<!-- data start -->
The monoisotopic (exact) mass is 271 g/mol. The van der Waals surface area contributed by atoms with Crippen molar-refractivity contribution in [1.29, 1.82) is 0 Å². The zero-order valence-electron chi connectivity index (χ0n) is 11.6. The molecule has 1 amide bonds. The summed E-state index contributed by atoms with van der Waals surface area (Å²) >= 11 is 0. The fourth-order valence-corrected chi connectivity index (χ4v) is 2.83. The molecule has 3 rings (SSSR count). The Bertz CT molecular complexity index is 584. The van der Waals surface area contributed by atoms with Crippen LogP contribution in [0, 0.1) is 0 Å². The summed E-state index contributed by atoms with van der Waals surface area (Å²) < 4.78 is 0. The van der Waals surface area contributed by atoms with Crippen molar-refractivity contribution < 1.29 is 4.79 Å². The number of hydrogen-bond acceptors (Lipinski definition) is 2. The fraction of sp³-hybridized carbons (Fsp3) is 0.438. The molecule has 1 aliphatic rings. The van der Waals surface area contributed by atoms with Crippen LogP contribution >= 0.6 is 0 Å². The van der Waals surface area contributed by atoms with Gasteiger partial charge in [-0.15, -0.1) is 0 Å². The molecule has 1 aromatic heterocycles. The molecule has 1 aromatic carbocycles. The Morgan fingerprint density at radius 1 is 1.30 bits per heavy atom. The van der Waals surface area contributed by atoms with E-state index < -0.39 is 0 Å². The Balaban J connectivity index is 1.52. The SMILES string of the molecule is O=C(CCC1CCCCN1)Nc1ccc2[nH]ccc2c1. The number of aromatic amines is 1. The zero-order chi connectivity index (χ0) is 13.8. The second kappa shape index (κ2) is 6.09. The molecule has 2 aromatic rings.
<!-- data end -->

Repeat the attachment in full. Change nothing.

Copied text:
The monoisotopic (exact) mass is 271 g/mol. The van der Waals surface area contributed by atoms with Crippen molar-refractivity contribution in [1.29, 1.82) is 0 Å². The zero-order valence-electron chi connectivity index (χ0n) is 11.6. The molecule has 1 amide bonds. The summed E-state index contributed by atoms with van der Waals surface area (Å²) >= 11 is 0. The fourth-order valence-corrected chi connectivity index (χ4v) is 2.83. The molecule has 3 rings (SSSR count). The Bertz CT molecular complexity index is 584. The van der Waals surface area contributed by atoms with Crippen LogP contribution in [0, 0.1) is 0 Å². The summed E-state index contributed by atoms with van der Waals surface area (Å²) < 4.78 is 0. The van der Waals surface area contributed by atoms with Crippen molar-refractivity contribution < 1.29 is 4.79 Å². The number of hydrogen-bond acceptors (Lipinski definition) is 2. The fraction of sp³-hybridized carbons (Fsp3) is 0.438. The molecule has 1 aliphatic rings. The van der Waals surface area contributed by atoms with Crippen LogP contribution >= 0.6 is 0 Å². The van der Waals surface area contributed by atoms with Gasteiger partial charge in [-0.15, -0.1) is 0 Å². The molecule has 1 aromatic heterocycles. The molecule has 1 aromatic carbocycles. The Morgan fingerprint density at radius 1 is 1.30 bits per heavy atom. The van der Waals surface area contributed by atoms with E-state index < -0.39 is 0 Å². The Balaban J connectivity index is 1.52. The SMILES string of the molecule is O=C(CCC1CCCCN1)Nc1ccc2[nH]ccc2c1. The number of aromatic amines is 1. The zero-order chi connectivity index (χ0) is 13.8. The second kappa shape index (κ2) is 6.09. The molecule has 2 aromatic rings.